Polydentate bonding

Moderators: Chem_Mod, Chem_Admin

Angela Navas 4G
Posts: 6
Joined: Fri Sep 26, 2014 2:02 pm

Polydentate bonding

Postby Angela Navas 4G » Thu Nov 20, 2014 11:39 pm

I'm slightly confused on how we know which element in a compound contributes to a mono-bi-polydentate ligand. And when we do find that how we should know if it is mono/bidentate. I.e. [CO3]2-

HimaniMadnawat3L
Posts: 15
Joined: Fri Sep 26, 2014 2:02 pm

Re: Polydentate bonding

Postby HimaniMadnawat3L » Fri Nov 21, 2014 12:53 pm

When determining how many binding sites a ligand has, the best way to go is drawing the lewis structure out and seeing how many lone pairs would be donated to the metal. For example, ethylenediamine has two lone pairs on each of the nitrogen atoms in the compound, so it would be a bidentate ligand. For carbonate, the lewis structure is attached below. When looking at the structure, there are two oxygens that are bonded to the carbon with single bonds and one oxygen bonded with a double bond. It is most likely that the metal will attach to one or both of the lone pairs on the oxygens that are bonded with single bonds. Also, since the geometry is trigonal planar, you can see how two binding sites is the maximum because of the inability for rotation. Drawing out the complex ion and making lines from the metal to the carbonate ligand helps visualize this.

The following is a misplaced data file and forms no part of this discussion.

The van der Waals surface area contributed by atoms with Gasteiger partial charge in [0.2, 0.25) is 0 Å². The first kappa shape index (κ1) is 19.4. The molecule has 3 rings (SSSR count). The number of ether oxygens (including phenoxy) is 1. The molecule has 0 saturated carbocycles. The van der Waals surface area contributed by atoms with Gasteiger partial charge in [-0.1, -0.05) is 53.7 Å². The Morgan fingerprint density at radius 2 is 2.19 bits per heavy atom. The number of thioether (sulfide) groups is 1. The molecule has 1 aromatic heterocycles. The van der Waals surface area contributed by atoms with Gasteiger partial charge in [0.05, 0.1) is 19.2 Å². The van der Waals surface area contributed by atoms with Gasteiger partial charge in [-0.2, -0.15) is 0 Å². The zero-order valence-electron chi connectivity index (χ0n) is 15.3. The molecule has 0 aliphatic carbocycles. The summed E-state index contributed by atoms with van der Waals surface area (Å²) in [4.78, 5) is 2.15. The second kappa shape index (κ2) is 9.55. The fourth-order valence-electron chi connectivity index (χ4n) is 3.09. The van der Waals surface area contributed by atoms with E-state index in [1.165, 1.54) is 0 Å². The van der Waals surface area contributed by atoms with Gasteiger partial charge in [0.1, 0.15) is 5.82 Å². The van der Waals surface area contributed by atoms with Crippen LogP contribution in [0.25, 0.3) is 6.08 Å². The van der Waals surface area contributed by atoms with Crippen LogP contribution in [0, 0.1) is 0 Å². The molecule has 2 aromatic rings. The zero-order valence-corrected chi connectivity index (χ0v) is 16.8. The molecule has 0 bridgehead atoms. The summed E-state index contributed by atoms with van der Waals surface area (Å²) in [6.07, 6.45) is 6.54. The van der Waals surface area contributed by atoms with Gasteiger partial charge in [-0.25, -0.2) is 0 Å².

Attachments
jpeg.jpg
jpeg.jpg (3.02 KiB) Viewed 248 times


Return to “Shape, Structure, Coordination Number, Ligands”

Who is online

Users browsing this forum: No registered users and 0 guests